“ACW was a good stepping stone for me into the art world. Coming from an English literature background, I really wanted to learn about contemporary art. The course content was great, I got a solid critical understanding of the field and really enjoyed working on assignments. Aside from that, there was a huge amount of networking which really helped embed me into the art world in Dublin and farther afield.” — Emma Dwyer, Communications Manager, EVA International: Ireland’s Biennale, Limerick.
“The MA Art in the Contemporary World was a challenging and exciting year of study that helped prepare me for professional practice. It is a course I would happily recommend to any graduating student.”— Niamh Dunphy, Editor at Sternberg Press, Berlin.
Graduates from the MA Art in the Contemporary World have gone on to receive international awards and residencies, to take up respected curatorial positions and to publish their writings in prominent academic journals and art magazines.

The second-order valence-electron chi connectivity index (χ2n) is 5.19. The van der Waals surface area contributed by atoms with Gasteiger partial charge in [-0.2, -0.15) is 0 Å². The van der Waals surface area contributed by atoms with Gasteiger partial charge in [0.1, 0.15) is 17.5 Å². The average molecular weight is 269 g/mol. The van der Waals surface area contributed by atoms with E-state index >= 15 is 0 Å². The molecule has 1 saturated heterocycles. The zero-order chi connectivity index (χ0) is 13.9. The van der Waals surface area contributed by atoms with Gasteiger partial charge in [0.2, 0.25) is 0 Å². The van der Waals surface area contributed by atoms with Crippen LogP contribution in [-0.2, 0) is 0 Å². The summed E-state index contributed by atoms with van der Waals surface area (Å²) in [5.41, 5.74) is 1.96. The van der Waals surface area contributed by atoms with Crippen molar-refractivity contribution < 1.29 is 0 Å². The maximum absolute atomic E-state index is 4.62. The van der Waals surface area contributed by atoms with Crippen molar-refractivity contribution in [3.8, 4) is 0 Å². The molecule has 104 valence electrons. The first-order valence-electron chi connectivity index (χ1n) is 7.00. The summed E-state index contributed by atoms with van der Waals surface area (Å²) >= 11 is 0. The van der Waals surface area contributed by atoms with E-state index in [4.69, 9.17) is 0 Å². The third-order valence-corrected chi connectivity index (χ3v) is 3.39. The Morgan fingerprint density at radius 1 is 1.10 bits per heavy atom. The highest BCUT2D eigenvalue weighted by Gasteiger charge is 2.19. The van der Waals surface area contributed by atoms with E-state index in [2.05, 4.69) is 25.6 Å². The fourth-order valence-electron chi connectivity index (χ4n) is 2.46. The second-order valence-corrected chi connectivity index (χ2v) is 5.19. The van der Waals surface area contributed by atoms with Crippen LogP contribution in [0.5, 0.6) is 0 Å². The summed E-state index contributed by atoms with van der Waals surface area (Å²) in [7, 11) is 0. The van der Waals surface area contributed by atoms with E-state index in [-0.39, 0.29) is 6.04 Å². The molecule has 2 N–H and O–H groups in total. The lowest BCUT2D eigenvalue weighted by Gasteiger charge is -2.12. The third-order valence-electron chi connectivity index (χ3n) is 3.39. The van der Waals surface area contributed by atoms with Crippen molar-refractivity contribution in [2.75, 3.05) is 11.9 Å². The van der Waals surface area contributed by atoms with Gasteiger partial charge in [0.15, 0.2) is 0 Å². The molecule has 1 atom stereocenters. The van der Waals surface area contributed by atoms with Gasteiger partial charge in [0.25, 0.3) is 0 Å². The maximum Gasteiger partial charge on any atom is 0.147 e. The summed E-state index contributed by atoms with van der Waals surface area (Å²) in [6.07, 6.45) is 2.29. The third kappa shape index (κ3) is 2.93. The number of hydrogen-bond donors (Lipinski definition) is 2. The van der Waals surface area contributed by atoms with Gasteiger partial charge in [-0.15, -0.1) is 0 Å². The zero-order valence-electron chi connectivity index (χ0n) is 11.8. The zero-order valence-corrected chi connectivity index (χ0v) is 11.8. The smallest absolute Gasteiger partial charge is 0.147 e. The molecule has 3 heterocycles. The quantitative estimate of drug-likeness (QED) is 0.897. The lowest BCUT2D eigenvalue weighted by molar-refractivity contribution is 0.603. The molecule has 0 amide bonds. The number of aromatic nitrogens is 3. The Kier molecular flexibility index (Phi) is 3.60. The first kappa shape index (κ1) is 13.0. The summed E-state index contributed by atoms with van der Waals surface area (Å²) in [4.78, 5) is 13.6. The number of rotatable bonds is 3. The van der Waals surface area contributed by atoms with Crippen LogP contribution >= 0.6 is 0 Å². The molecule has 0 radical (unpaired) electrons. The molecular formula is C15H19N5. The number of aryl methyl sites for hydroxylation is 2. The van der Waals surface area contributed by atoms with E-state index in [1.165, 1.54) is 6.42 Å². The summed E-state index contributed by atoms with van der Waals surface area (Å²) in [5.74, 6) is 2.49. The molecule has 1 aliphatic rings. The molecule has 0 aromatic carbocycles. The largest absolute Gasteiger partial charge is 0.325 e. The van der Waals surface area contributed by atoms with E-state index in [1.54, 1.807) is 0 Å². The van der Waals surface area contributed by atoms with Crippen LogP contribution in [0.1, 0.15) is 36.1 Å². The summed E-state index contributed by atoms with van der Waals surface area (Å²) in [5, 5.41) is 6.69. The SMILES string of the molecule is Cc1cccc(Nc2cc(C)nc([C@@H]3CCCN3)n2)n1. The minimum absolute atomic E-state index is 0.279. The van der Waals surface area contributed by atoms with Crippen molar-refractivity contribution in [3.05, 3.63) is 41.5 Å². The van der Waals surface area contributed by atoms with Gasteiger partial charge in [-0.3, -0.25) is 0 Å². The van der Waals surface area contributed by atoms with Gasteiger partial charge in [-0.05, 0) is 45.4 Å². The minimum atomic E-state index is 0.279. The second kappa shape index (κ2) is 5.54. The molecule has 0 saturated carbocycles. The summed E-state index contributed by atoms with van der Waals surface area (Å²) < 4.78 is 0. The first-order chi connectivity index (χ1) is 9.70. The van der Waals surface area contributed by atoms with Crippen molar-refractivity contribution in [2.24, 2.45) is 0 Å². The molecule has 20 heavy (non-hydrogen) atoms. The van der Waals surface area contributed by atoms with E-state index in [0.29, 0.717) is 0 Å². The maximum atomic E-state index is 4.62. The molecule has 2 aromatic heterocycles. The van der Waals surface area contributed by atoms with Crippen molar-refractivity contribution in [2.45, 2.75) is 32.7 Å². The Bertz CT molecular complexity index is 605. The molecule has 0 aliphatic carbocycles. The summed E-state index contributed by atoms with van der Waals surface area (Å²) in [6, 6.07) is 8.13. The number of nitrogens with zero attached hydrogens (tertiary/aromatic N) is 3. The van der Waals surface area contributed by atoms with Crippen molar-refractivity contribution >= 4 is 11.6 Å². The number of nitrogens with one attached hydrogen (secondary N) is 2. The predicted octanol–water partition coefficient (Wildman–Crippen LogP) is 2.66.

The programme is open to graduates with an honours degree award of 2.2 or higher, or an equivalent academic or professional qualification in a relevant discipline. The College also takes into consideration prior learning and experience.
English language: Students who have not been educated through English must show proof of achieving IELTS 6.5 (with a minimum of 6 in the writing section on the Academic Version) or an equivalent score in another accepted test.
Postgraduate scholarship for MA studies:
Following the successes of the two Master’s programmes offered by the faculty of Visual Culture at the National College of Art and Design, Dublin, a scholarship worth full tuition fees will be awarded to a student in both the MA Art in the Contemporary World and the MA Design History and Material Culture. The scholarships will be awarded on academic merit and all applicants are eligible, including EU and non-EU students.